In 2015, scientists announced the detection molecular oxygen at Comet 67P/Churyumov-Gerasimenko, which was studied by the Rosetta spacecraft. It was the "biggest surprise of the mission," they said — a discovery that could change our understanding of how the solar system formed.
While molecular oxygen is common on Earth, it is rarely seen elsewhere in the universe. In fact, astronomers have detected molecular oxygen outside the solar system only twice, and never before on a comet.
The initial explanation for the oxygen found in the faint envelope of gas that surrounds the comet was that the oxygen was frozen inside the comet since the beginning of our solar system some 4.6 billion years ago. It was believed that the oxygen had thawed as the comet made its way closer to the Sun.
But researchers are rethinking that theory, thanks to a chemical engineer from Caltech who usually works on developing microprocessors.
Konstantinos P. Giapis was intrigued by the Rosetta finding because it appeared to him that the chemical reactions occurring on Comet 67P's surface were very similar to experiments he had been performing in his lab for the past 20 years. Giapis studies chemical reactions involving high-speed charged atoms, or ions, colliding with semiconductor surfaces in order to develop faster computer chips and larger digital memories for computers and phones.
"I started to take an interest in space and was looking for places where ions would be accelerated against surfaces," Giapis said in a statement. "After looking at measurements made on Rosetta's comet, particularly regarding the energies of the water molecules hitting the comet, it all clicked. What I've been studying for years is happening right here on this comet."
In a new paper, Giapis and his co-author and Caltech colleague Yunxi Yaos propose that the molecular oxygen at Comet 67P is not ancient, but is being produced right now by interactions within the comet's nebulous aura, or coma, between water molecules coursing off the comet and particles streaming from the sun.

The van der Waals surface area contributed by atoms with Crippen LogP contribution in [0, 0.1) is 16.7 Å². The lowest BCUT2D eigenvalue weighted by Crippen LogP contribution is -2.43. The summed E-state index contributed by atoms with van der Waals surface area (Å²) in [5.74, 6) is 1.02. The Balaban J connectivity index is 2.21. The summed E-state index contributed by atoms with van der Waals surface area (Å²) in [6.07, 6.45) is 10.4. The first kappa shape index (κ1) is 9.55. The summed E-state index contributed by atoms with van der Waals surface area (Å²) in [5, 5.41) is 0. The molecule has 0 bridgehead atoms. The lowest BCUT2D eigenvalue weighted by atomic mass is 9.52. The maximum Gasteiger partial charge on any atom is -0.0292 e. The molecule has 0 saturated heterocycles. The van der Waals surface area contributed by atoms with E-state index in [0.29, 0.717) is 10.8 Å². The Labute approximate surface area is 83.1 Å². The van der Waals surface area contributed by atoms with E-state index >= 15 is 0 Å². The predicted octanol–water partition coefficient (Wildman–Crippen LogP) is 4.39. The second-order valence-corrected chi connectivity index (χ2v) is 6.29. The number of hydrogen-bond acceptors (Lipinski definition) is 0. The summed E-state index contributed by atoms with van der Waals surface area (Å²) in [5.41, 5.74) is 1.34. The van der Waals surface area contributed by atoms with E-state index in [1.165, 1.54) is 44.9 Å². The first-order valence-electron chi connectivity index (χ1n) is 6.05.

"We have shown experimentally that it is possible to form molecular oxygen dynamically on the surface of materials similar to those found on the comet," said Yaos.
Here's how it works: Water vapor molecules stream off the comet as it is heated by the sun. The water molecules become ionized, or charged, by ultraviolet light from the sun, and then the sun's wind blows the ionized water molecules back toward the comet. When the water molecules hit the comet's surface, which contains oxygen bound in materials such as rust and sand, the molecules pick up another oxygen atom from the surface and O2 is formed.
"This abiotic production mechanism is consistent with reported trends in the 67P coma," the researchers write in their paper, "and raises awareness of the role of energetic negative ions," not only in comets but other planetary bodies as well.
This oxygen-producing mechanism could be happening in a wide range of situations.
"Understanding the origin of molecular oxygen in space is important for the evolution of the Universe and the origin of life on Earth," the researchers wrote.
The finding muddies the waters in how detecting oxygen in the atmospheres of exoplanets might not necessarily point to life, as this abiotic process means that oxygen can be produced in space without the need for life. The researchers say this finding might influence how researchers search for signs of life on exoplanets in the future.
"We had no idea when we built our laboratory setups that they would end up applying to the astrophysics of comets," said Giapis. "This original chemistry mechanism is based on the seldom-considered class of Eley-Rideal reactions, which occur when fast-moving molecules, water in this case, collide with surfaces and extract atoms residing there, forming new molecules. All necessary conditions for such reactions exist on comet 67P."
Originally published on Seeker.
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Nancy Atkinson is a science journalist and author who works to tell the stories of people involved in space exploration and astronomy. She has written two books about the people behind NASA projects like the Apollo missions and the robotic rovers exploring our solar system, and hosted/worked on several astronomy
podcasts. A writer for Universe Today since 2004, Atkinson's work can also be found at The Planetary Society and Ad Astra, the magazine of the National Space Society. Other work can be found at Seeker, New Scientist, Wired.com, Space.com, NASA’s Astrobiology Magazine, Space Times Magazine, and several newspapers in the Midwest.